Where the war on terror is concerned, whether in Iraq or Afghanistan, while still a Senator, Barack Obama made his political intentions known. He felt his mission was to end the war. Not to win it. As a matter of fact, in the heat of the 2008 presidential campaign, the Iraqi people backed McCain for the very same reason.
For the Obama administration and the Left to show outrage over what Gates had said, and even that he said it at all, shows you how they don’t like being shown for what they are. Sucks to be them. The best they can do is make lemonade from the lemons by saying how good it is that Obama questioned the generals. Sure, let’s pick a community organizer to fight the war on terror instead of the generals doing the fighting.
Gates saw it differently . . .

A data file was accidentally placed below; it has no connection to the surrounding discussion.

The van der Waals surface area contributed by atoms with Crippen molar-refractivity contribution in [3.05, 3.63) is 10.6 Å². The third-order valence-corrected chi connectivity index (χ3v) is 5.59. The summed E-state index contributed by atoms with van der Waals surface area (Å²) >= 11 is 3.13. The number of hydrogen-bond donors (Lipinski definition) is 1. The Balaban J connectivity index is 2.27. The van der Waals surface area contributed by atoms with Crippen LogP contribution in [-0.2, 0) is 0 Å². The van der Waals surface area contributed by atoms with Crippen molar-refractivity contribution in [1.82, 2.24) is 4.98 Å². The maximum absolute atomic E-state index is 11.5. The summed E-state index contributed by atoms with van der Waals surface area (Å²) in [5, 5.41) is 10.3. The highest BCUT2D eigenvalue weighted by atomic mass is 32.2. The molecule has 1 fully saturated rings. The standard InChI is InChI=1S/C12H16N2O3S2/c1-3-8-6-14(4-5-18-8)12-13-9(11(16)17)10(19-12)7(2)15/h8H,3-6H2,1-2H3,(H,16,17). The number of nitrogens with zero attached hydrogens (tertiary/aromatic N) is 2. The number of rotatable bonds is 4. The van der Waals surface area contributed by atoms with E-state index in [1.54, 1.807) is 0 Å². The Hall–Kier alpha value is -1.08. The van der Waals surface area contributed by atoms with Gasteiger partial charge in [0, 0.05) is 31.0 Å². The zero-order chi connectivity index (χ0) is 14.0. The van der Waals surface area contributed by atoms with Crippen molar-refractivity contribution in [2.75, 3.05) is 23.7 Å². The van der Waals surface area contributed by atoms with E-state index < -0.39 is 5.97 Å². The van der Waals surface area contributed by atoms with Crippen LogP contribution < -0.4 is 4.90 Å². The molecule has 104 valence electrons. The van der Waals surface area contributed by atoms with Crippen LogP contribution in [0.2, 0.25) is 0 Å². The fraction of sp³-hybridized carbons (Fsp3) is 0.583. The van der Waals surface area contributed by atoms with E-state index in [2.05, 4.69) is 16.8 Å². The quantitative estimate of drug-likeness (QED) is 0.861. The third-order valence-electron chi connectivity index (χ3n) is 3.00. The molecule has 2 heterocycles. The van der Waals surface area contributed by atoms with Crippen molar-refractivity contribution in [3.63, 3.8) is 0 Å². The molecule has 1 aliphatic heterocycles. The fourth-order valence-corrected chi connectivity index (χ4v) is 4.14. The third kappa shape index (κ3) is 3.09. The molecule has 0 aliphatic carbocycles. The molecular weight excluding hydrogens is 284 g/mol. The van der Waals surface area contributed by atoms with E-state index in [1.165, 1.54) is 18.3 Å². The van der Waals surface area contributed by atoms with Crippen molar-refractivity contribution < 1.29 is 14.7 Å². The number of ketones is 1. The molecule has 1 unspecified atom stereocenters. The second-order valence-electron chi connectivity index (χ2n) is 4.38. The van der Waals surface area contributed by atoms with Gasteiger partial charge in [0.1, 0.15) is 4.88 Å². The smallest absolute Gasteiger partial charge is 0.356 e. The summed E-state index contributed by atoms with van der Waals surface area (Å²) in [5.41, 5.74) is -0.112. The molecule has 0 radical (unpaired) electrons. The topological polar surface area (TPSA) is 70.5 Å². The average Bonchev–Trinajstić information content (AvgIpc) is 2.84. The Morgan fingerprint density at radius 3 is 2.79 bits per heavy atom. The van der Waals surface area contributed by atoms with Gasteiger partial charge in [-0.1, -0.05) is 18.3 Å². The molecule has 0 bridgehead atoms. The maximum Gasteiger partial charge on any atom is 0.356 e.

“It’s one thing to tell the troops that you support them. It’s another to work at making them believe that you believe as president that their sacrifice is worth it, that the cause is just, that what they are doing was important for the country, and that they must succeed,” Gates told CBS.
“President Bush did that with the troops when I was secretary. I did not see President Obama do that. As I write in the book, it was this absence of passion, this absence of a conviction of the importance of success, that disturbed me.”
I have a problem with Gates’ actions for a different reason. He should have come out and said what he said in his book was happening, AT THE TIME it was happening. And if that meant resigning, then he should have done that, in a most public way. Beginning with, “Today I have submitted my resignation as Secretary of Defense to President Obama, for the following reasons . . . ” And let the chips fall where they may. I say this because I believe his fidelity to the constitution and the Americans under his command, comes before his loyalty to his boss. You’re mileage may vary.